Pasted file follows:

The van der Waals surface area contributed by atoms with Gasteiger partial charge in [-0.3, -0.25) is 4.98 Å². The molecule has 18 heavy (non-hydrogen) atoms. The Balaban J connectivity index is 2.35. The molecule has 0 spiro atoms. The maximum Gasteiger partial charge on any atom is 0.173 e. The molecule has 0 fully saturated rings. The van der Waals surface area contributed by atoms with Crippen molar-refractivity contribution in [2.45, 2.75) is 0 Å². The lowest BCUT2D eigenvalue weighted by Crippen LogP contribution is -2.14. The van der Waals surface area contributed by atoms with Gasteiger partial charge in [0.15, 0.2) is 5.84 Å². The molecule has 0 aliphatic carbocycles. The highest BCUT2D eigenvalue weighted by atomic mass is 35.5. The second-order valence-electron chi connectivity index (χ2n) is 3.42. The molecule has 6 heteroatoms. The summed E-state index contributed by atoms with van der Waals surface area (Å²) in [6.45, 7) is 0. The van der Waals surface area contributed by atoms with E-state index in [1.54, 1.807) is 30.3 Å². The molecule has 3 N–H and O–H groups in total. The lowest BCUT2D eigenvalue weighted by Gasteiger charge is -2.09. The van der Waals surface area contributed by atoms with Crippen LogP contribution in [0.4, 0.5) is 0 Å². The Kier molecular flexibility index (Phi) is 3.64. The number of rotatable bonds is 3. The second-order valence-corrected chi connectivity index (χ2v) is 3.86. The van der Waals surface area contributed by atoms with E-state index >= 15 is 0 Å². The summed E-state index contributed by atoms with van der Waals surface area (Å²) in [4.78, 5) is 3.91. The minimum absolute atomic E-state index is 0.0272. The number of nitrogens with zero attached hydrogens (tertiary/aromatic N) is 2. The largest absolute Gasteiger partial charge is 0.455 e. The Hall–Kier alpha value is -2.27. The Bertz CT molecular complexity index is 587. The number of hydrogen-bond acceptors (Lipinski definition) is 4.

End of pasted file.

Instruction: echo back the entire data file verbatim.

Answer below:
The van der Waals surface area contributed by atoms with Gasteiger partial charge in [-0.3, -0.25) is 4.98 Å². The molecule has 18 heavy (non-hydrogen) atoms. The Balaban J connectivity index is 2.35. The molecule has 0 spiro atoms. The maximum Gasteiger partial charge on any atom is 0.173 e. The molecule has 0 fully saturated rings. The van der Waals surface area contributed by atoms with Crippen molar-refractivity contribution in [2.45, 2.75) is 0 Å². The lowest BCUT2D eigenvalue weighted by Crippen LogP contribution is -2.14. The van der Waals surface area contributed by atoms with Gasteiger partial charge in [0.15, 0.2) is 5.84 Å². The molecule has 0 aliphatic carbocycles. The highest BCUT2D eigenvalue weighted by atomic mass is 35.5. The second-order valence-electron chi connectivity index (χ2n) is 3.42. The molecule has 6 heteroatoms. The summed E-state index contributed by atoms with van der Waals surface area (Å²) in [6.45, 7) is 0. The van der Waals surface area contributed by atoms with E-state index in [1.54, 1.807) is 30.3 Å². The molecule has 3 N–H and O–H groups in total. The lowest BCUT2D eigenvalue weighted by Gasteiger charge is -2.09. The van der Waals surface area contributed by atoms with Crippen LogP contribution in [0.4, 0.5) is 0 Å². The Kier molecular flexibility index (Phi) is 3.64. The number of rotatable bonds is 3. The second-order valence-corrected chi connectivity index (χ2v) is 3.86. The van der Waals surface area contributed by atoms with E-state index >= 15 is 0 Å². The summed E-state index contributed by atoms with van der Waals surface area (Å²) in [4.78, 5) is 3.91. The minimum absolute atomic E-state index is 0.0272. The number of nitrogens with zero attached hydrogens (tertiary/aromatic N) is 2. The largest absolute Gasteiger partial charge is 0.455 e. The Hall–Kier alpha value is -2.27. The Bertz CT molecular complexity index is 587. The number of hydrogen-bond acceptors (Lipinski definition) is 4.